Mike "BrolyLegs" Begum learned to play video games with his face. As a kid, the Texas native pinned the rectangular NES controller against his wrist while he negotiated the buttons and D-pad with the surprising malleability of his nose and cheeks. It was there, on the floor, with his eyes cranked to the top of his sockets so he could see the TV screen, where he learned to beat Super Mario Bros.
BrolyLegs suffers from arthrogryposis, a rare genetic condition that seizes up crucial joints in his arms and legs. Traditional sports were out of the question, but competitors always find a way.
BrolyLegs eventually discovered a better solution for gaming: his tongue. It was a surprisingly solid stand-in for a thumb, with a flexibility that allowed him the elegance needed to master a squirrely analog stick. His condition was no longer a barrier. BrolyLegs was starting to get good, and in 2004 he competed in his first Super Smash Bros. tournament. Today, he's 29 years old and a fixture in the Street Fighter V scene, maining the defensive hair-bunned Interpol officer Chun-Li.
Watching him at work is mind-boggling. Complete stone-cold focus, flat on his stomach, one hand clawed over the right trigger and bumper, his lips engulfing the left stick. Occasionally he thrusts a cheek over to the side to depress a wayward X button. You have not lived until you've seen a man in the middle of a high-stakes tournament bang out a Super Combo with his head. BrolyLegs' pinned tweet says it all: "No legs, no hands, no excuses. Always been my motto. No matter what obstacle comes my way I FACE it head on."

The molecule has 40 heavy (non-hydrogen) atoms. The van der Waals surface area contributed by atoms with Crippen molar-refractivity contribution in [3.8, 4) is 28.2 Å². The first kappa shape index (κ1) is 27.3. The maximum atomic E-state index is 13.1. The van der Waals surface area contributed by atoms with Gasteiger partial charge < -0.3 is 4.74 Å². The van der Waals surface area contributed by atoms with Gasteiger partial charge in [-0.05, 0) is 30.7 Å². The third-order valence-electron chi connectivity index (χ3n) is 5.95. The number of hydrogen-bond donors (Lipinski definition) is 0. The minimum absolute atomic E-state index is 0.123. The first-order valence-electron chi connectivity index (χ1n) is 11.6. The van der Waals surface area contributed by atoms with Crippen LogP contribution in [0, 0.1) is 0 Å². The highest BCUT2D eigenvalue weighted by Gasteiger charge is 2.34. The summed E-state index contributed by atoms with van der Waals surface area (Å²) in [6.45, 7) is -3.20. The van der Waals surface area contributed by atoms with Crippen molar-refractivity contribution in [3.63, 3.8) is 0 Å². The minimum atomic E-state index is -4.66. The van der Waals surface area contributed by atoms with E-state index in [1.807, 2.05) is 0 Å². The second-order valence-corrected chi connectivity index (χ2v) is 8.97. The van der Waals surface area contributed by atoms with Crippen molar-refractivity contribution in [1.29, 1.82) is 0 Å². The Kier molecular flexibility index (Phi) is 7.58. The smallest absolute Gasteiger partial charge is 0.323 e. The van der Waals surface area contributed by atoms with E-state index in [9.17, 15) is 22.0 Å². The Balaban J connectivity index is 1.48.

"I wake up with a smile everyday because of where my video game career has taken and the journey I have been on," says BrolyLegs over email. "Places I thought were never possible to go to because of my disability became a reality in competing in fighting games and I can only thank everyone for their support in getting me there."
Things were rough earlier this year. BrolyLegs' van broke down after Evo 2016, meaning he could no longer reliably travel to interstate tournaments. His laptop went on the fritz, which kept him off his Twitch channel. So in February he turned to AbleGamers, a multinational charity that equips disabled players with custom gaming rigs to match their needs. He was hoping to score a good deal on a laptop.
"Instead, they decided to offer me a new laptop in exchange for me representing the charity on my streams and tournaments," says BrolyLegs. "Of course, I accepted and I have never been happier to be a part of a great organization."
Steve Spohn, COO of AbleGamers, hadn't sponsored anyone in the esports industry before—it's expensive, the business is volatile, and success is far from guaranteed. But he tells me that establishing a team for BrolyLegs was worth taking the chance.
"We had been looking into the proper way to offer a sponsorship. Our funding levels are very tenuous. We have to make sure we spend our money as wisely as possible," he says. "I realized if we didn't step in he'd be missing some tournaments. So we jumped on it."